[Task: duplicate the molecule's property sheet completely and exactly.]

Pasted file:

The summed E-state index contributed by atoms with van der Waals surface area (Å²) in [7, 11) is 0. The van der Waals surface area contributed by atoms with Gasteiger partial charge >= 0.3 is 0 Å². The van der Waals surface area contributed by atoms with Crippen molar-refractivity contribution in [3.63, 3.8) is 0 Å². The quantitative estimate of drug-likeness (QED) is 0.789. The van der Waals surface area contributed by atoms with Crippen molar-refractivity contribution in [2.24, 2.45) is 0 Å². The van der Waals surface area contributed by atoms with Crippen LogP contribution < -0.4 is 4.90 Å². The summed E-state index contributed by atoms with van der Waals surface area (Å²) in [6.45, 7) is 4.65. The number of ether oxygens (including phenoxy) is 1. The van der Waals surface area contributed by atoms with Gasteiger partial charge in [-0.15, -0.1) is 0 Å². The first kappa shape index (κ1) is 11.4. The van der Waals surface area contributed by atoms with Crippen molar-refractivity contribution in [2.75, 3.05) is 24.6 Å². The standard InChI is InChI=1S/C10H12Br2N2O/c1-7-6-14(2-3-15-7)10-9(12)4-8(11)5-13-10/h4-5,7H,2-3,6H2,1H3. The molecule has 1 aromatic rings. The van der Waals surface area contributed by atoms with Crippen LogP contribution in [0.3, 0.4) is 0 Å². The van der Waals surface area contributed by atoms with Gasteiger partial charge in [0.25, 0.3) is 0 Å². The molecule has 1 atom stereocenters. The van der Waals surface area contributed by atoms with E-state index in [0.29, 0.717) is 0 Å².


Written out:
The summed E-state index contributed by atoms with van der Waals surface area (Å²) in [7, 11) is 0. The van der Waals surface area contributed by atoms with Gasteiger partial charge >= 0.3 is 0 Å². The van der Waals surface area contributed by atoms with Crippen molar-refractivity contribution in [3.63, 3.8) is 0 Å². The quantitative estimate of drug-likeness (QED) is 0.789. The van der Waals surface area contributed by atoms with Crippen molar-refractivity contribution in [2.24, 2.45) is 0 Å². The van der Waals surface area contributed by atoms with Crippen LogP contribution < -0.4 is 4.90 Å². The summed E-state index contributed by atoms with van der Waals surface area (Å²) in [6.45, 7) is 4.65. The number of ether oxygens (including phenoxy) is 1. The van der Waals surface area contributed by atoms with Gasteiger partial charge in [-0.15, -0.1) is 0 Å². The first kappa shape index (κ1) is 11.4. The van der Waals surface area contributed by atoms with Crippen molar-refractivity contribution in [2.75, 3.05) is 24.6 Å². The standard InChI is InChI=1S/C10H12Br2N2O/c1-7-6-14(2-3-15-7)10-9(12)4-8(11)5-13-10/h4-5,7H,2-3,6H2,1H3. The molecule has 1 aromatic rings. The van der Waals surface area contributed by atoms with Crippen LogP contribution in [0.3, 0.4) is 0 Å². The van der Waals surface area contributed by atoms with Gasteiger partial charge in [0.25, 0.3) is 0 Å². The molecule has 1 atom stereocenters. The van der Waals surface area contributed by atoms with E-state index in [0.29, 0.717) is 0 Å².